Dyscalculia may affect students at different ages in different ways. In early childhood, a child's disability will affect the learning of numbers, sorting objects by shape, size or color; recognizing groups and patterns; compare and contrast using concepts of "smaller/bigger" or "taller/shorter" (NCLD, 2006).

School-age children will have difficulties solving basic math problems using addition, subtraction, multiplication and division. Also, they'll have problems with math facts (i.e. the times table (NCLD, 2006)).

If mastery of math concepts is not taken care of in the early stages, teens and adults with dyscalculia will be unable to move on to do advanced concepts. Also, if the math disorder is also a language processing disorder, the individual will struggle with math vocabulary.

Academic Strategies

There are strategies that can be used to help an individual with dyscalculia. A teacher or parent accommodating an individual may do the following:

  • Use graphic organizers (picture, charts or graphs) to help the student "visualize" the math concepts.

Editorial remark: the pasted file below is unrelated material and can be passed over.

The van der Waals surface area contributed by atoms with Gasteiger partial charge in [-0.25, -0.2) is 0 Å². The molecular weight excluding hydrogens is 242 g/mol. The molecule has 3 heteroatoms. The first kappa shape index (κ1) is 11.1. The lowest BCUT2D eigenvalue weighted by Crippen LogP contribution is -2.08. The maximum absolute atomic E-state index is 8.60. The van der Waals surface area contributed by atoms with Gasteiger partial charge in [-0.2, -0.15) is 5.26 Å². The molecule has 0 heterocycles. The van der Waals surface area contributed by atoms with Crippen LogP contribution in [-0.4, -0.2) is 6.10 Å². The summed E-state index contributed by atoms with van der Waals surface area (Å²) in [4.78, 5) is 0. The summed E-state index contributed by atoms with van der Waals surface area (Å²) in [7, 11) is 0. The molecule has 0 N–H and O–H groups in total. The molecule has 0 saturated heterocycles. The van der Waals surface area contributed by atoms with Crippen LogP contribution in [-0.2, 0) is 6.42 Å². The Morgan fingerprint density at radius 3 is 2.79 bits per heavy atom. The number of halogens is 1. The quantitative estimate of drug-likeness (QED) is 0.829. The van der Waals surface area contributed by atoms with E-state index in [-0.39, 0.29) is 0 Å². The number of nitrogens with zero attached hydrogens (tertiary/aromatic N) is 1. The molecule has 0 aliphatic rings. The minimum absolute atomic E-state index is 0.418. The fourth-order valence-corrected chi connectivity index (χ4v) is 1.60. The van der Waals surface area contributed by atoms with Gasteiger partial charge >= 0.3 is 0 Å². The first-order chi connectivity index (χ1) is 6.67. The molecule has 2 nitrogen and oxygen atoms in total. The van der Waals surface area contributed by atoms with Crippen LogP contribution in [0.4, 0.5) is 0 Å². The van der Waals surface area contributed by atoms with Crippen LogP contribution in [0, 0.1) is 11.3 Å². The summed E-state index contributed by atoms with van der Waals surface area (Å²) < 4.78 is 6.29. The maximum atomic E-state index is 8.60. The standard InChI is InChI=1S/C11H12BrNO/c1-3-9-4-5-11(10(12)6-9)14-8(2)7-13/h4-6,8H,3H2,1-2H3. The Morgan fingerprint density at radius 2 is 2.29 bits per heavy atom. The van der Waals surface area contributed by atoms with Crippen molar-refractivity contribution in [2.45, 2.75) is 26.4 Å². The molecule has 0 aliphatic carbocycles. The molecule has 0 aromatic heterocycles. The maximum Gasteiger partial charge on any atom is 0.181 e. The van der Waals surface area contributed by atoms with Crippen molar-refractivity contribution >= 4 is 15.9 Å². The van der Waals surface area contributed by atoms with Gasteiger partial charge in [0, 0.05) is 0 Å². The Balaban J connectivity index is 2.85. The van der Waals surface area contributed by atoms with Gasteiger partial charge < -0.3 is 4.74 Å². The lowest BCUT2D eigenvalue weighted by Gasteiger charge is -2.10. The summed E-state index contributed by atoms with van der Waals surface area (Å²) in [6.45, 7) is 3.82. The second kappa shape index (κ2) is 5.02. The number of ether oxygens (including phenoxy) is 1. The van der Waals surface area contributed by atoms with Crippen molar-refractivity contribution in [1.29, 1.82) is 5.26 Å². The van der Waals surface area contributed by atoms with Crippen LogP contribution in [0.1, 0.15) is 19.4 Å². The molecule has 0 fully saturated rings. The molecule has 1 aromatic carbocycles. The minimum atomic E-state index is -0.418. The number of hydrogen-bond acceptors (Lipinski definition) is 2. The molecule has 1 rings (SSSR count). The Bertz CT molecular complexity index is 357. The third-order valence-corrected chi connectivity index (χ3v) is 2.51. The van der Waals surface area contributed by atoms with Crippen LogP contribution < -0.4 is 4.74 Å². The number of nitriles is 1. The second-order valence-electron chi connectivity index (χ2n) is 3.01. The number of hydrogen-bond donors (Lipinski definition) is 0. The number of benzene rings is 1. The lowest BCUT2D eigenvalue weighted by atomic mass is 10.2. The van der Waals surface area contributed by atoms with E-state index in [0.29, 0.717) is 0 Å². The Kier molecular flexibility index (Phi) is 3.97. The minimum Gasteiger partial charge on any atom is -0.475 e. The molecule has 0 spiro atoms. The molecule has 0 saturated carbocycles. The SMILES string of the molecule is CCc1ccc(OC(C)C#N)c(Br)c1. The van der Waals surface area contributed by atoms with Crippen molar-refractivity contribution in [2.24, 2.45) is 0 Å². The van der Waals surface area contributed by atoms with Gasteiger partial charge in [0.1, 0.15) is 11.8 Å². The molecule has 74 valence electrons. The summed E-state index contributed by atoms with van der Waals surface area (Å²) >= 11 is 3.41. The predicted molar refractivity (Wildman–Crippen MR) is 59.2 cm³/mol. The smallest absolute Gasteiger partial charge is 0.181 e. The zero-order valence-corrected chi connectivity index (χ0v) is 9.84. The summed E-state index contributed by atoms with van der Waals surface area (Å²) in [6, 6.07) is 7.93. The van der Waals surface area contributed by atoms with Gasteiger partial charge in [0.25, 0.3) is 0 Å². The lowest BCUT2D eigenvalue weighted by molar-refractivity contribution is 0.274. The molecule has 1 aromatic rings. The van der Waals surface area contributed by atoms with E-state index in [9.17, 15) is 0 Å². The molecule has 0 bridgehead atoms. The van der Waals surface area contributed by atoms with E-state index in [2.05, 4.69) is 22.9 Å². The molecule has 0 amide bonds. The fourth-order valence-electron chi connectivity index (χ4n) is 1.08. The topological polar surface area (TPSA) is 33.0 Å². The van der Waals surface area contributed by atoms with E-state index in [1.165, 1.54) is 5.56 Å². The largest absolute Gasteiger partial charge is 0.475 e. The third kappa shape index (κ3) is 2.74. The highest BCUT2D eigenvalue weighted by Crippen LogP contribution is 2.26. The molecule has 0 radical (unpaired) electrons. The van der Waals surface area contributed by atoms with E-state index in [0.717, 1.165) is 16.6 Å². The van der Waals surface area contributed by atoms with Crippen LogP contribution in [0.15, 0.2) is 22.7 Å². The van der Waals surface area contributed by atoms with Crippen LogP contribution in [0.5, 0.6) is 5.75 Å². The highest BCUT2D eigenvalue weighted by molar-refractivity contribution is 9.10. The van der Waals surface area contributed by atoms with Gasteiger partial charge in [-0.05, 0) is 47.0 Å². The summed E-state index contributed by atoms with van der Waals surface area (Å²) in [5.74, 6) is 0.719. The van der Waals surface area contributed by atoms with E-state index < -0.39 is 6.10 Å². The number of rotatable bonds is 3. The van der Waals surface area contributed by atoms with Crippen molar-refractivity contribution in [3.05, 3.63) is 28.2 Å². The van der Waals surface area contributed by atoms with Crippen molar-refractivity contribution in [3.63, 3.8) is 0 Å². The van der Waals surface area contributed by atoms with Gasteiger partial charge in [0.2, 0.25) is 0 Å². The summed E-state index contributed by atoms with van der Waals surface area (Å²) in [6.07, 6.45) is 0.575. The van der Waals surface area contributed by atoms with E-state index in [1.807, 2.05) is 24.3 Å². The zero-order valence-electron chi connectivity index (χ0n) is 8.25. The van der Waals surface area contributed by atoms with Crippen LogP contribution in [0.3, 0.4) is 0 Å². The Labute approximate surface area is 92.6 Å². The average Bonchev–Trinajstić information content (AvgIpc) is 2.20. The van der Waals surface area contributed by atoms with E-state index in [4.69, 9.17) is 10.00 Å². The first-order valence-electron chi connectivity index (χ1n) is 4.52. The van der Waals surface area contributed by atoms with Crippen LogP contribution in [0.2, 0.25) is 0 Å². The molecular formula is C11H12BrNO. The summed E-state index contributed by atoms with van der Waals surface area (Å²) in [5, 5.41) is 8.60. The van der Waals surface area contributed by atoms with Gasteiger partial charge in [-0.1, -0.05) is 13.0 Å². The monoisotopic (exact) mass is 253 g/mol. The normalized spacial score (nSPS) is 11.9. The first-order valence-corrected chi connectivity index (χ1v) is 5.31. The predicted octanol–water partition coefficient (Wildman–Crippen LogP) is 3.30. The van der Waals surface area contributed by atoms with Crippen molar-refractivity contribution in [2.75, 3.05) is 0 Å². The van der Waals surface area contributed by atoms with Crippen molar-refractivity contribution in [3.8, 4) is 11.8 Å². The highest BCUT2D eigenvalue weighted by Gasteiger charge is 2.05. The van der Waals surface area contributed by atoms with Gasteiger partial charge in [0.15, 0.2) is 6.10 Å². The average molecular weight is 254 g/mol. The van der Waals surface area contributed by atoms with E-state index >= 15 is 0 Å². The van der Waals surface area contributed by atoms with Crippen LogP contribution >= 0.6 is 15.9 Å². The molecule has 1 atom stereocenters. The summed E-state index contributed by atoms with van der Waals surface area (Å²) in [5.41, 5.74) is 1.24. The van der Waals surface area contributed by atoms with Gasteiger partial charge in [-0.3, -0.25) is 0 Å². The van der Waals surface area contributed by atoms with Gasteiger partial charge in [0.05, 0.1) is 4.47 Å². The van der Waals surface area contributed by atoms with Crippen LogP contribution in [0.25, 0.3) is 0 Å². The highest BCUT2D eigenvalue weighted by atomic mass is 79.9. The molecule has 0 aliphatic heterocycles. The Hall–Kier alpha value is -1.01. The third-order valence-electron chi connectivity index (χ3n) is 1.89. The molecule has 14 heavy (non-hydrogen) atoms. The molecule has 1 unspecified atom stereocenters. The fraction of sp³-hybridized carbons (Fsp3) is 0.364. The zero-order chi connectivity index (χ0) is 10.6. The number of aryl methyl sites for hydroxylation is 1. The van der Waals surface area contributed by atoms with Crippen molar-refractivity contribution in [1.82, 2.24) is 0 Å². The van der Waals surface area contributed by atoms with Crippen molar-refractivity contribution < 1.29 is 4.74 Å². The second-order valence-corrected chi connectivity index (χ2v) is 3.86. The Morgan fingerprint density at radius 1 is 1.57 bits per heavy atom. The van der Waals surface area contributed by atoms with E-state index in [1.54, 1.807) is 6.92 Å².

• Have students read the problem aloud as a means of triggering their auditory skills.
  • Relate problems to real-life situations.
  • Have them use graph paper to organize the numbers for the problems and answers.
  • Provide uncluttered worksheets.
  • Messy papers can throw them off task and confuse them.
  • Allow extra time (especially for processing) for students to memorize math facts.
  • Use repetition (repeat a question) as often as possible.
  • Apply more one-on-one instruction, if possible.
  • Allow for time and flexible setting for tests.
  • Allow for verbalization of answers by the student.

Dyscalculia is not the most common learning disability out there. It's rarely used - and is preferred not be used by psychologists and special educators because of its lack of clear, measurable criteria. Still, this condition exists, despite not being fully understood.

Any More Out There?

In nearly two decades of teaching, Missy was the only student I had that was designated with Dyscalculia. It's a testament of how rare and confusing this condition is. Still, it's just one of many conditions that's worth mentioning and for special educators to be wary of when they are dealing with students with learning disorders that don't seem to add up.

Work Cited

. West Virginia University, "Dyscalculia (or Dyscalcula)" Retrieved 2009:


This content is accurate and true to the best of the author’s knowledge and is not meant to substitute for formal and individualized advice from a qualified professional.

© 2016 Dean Traylor


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      4 years ago

      I learned something. Thanks.